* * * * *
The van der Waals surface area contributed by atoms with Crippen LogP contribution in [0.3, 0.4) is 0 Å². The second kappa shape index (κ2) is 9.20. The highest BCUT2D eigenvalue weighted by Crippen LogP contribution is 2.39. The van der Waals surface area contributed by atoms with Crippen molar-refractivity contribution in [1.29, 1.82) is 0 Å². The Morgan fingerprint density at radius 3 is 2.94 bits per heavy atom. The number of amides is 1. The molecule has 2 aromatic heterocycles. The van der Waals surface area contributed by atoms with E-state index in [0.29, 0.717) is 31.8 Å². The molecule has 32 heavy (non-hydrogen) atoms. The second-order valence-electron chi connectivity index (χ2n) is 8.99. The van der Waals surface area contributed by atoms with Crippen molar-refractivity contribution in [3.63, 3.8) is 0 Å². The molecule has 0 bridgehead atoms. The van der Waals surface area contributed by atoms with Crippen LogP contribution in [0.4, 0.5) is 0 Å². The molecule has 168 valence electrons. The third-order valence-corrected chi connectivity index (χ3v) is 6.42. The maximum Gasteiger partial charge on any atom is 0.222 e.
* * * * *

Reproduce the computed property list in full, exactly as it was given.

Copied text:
The van der Waals surface area contributed by atoms with Crippen LogP contribution in [0.3, 0.4) is 0 Å². The second kappa shape index (κ2) is 9.20. The highest BCUT2D eigenvalue weighted by Crippen LogP contribution is 2.39. The van der Waals surface area contributed by atoms with Crippen molar-refractivity contribution in [1.29, 1.82) is 0 Å². The Morgan fingerprint density at radius 3 is 2.94 bits per heavy atom. The number of amides is 1. The molecule has 2 aromatic heterocycles. The van der Waals surface area contributed by atoms with E-state index in [0.29, 0.717) is 31.8 Å². The molecule has 32 heavy (non-hydrogen) atoms. The second-order valence-electron chi connectivity index (χ2n) is 8.99. The van der Waals surface area contributed by atoms with Crippen molar-refractivity contribution in [3.63, 3.8) is 0 Å². The molecule has 0 bridgehead atoms. The van der Waals surface area contributed by atoms with Crippen LogP contribution in [0.4, 0.5) is 0 Å². The molecule has 168 valence electrons. The third-order valence-corrected chi connectivity index (χ3v) is 6.42. The maximum Gasteiger partial charge on any atom is 0.222 e.